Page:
Another spot well worth visiting is the Finestrella di Via Piella, a small window with canal views located between Via Zamboni and Via dell’Indipendenza which reveals one of the city’s best kept secrets – the underground water streams which once flowed through open-air canals similar to the ones in Venice. We also recommend heading for the Piazza Santo Stefano, presided over by the basilica of the same name, made up of four (formerly six) churches from different periods – a veritable gem! On one side is the Corte Isolani with a covered gallery linking the Strada Maggiore to the Via Santo Stefano. Sited there is La Gallina Smilza, a really cute store with all kinds of items for decorating the home and children’s rooms. A bit further along, at number 70, is one of the most famous and delightful ice-cream parlours in Bologna, the Cremeria Santo Stefano – they have flavours to suit all tastes.
Heading towards the south side of the city you come to the beautiful Margherita Gardens, the ideal spot for a family picnic or for having an aperitif at Vetro, an old greenhouse converted into a bar-restaurant. They have a fine open-air terrace with garden tables and lights inside flower pots, a great ambience for relaxing at the end of the day. It is part of Kilowatt, a coworking facility and idea accelerator based on social, cultural and environmental values which is self-managed under the auspices of the public programme Incredibol, hosted by the Bologna City Council.
Bologna also boasts numerous museums which are highly interesting and attractive for children. Located on the Via dell’Archiginnasio, in the historic centre, is the Archaeological Museum of Bologna which provides insight into the history of the city. A bit further on is the palace of the Archiginnasio, once the main building of what is the oldest university in the West, founded in 1088. There you can visit the Anatomical Theatre, where anatomy classes used to be given. Bologna is designated a UNESCO Creative City of Music, a prestigious title awarded for the wealth of current musical offerings and the excellence of the city’s past, as embodied in the International Museum and Library of Music, with a carefully curated collection of over eighty ancient musical instruments. If what you’re really sold on is art, be sure to visit the Bologna Museum of Modern Art (MAMBO) which hosts a great variety of children’s workshops and other activities.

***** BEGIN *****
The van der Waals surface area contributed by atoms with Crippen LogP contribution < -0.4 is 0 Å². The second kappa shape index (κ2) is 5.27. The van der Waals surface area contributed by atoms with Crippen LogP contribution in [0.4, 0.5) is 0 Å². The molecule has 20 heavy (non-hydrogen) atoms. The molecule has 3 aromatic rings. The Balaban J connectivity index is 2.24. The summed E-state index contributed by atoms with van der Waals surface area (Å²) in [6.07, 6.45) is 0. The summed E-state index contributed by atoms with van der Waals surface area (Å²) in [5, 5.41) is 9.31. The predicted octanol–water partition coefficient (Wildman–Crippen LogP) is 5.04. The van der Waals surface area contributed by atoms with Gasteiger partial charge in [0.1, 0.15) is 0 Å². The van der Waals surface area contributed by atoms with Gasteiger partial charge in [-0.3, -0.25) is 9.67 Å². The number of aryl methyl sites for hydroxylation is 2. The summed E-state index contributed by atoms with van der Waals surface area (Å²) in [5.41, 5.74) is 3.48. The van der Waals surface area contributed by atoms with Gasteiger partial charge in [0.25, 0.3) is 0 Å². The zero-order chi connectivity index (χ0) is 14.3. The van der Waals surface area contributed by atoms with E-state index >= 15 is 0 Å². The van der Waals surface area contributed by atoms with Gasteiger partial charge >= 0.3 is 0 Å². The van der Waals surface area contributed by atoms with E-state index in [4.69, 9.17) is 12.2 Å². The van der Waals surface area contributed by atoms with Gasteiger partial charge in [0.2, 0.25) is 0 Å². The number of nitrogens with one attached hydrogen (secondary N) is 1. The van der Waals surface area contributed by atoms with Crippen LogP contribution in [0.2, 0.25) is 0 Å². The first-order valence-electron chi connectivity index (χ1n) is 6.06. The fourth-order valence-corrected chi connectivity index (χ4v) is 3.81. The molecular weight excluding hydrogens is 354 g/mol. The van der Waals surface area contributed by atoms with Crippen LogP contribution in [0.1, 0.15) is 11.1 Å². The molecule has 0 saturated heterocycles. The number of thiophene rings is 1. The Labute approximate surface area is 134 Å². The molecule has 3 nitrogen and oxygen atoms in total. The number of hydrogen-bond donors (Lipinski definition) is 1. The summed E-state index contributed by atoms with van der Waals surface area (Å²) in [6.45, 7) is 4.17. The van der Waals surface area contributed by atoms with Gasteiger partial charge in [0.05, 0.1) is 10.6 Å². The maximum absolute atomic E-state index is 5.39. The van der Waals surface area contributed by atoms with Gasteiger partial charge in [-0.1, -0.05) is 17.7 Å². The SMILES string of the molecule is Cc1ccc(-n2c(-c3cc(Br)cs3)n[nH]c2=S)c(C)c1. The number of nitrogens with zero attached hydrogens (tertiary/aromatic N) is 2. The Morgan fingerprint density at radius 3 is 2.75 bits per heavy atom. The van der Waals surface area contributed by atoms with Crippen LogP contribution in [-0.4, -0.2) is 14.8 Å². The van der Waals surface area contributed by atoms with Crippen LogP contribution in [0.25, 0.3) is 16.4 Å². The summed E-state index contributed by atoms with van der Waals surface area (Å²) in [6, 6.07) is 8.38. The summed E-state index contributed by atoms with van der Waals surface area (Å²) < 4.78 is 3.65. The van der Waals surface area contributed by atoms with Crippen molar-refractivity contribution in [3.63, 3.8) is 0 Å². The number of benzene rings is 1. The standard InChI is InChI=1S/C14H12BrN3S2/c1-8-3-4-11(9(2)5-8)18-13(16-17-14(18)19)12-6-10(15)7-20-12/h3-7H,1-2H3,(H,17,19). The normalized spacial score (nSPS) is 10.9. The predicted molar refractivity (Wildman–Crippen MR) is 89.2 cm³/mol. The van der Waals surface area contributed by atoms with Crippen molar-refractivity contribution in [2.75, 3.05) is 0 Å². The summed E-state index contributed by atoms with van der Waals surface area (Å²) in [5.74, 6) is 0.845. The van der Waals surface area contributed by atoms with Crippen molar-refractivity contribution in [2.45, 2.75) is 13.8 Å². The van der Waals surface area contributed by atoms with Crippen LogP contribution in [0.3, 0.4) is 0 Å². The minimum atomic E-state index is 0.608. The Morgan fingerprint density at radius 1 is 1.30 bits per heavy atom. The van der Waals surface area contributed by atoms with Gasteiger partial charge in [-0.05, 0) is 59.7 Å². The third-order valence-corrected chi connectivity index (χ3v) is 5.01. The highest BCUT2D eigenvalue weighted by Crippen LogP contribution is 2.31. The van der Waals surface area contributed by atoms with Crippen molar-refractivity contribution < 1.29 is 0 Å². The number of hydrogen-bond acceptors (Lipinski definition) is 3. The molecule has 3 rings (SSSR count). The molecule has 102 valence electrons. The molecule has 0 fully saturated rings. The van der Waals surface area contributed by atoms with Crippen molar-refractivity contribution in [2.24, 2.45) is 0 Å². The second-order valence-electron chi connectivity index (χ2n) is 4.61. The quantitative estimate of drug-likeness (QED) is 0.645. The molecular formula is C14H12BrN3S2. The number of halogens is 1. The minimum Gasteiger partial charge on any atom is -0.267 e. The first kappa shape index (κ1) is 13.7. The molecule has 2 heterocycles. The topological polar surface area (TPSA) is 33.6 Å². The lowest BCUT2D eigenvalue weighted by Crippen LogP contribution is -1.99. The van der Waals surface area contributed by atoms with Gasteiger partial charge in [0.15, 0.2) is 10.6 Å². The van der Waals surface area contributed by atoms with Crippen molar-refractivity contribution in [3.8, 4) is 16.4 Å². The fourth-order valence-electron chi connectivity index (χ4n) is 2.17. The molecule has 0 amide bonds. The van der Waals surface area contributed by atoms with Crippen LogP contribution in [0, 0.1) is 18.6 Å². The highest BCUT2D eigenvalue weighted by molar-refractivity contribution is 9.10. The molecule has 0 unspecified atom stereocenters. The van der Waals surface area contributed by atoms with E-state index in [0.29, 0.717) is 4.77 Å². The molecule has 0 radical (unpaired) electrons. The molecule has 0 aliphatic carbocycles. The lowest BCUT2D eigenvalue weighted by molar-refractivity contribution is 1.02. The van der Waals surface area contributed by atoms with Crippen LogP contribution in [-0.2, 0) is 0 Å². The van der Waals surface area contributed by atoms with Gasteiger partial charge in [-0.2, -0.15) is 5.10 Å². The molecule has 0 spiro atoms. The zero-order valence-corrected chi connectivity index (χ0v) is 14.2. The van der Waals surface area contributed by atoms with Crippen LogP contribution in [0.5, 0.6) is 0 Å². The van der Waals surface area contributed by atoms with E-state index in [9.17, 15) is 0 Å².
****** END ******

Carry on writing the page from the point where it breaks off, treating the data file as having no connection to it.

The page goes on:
To claim the icing on the cake to your tour of Bologna, take bus 87 to the Gelato Museum, located on the premises of the famous Carpigiani company, a former manufacturer of machinery and equipment used to make famous Italian “gelato”, the creamiest and most flavourful ice-cream in the world. This edifying museum is dedicated to the study and analysis of the history of craft ice-cream. They also hold a workshop geared to families, which includes a guided tour of the museum and an ice-cream-making workshop based on the original recipe. Enjoy the experience!
Fire up and make your escape to Bologna – book your Vueling here.
Text by Mar Domènech
18 July, 2017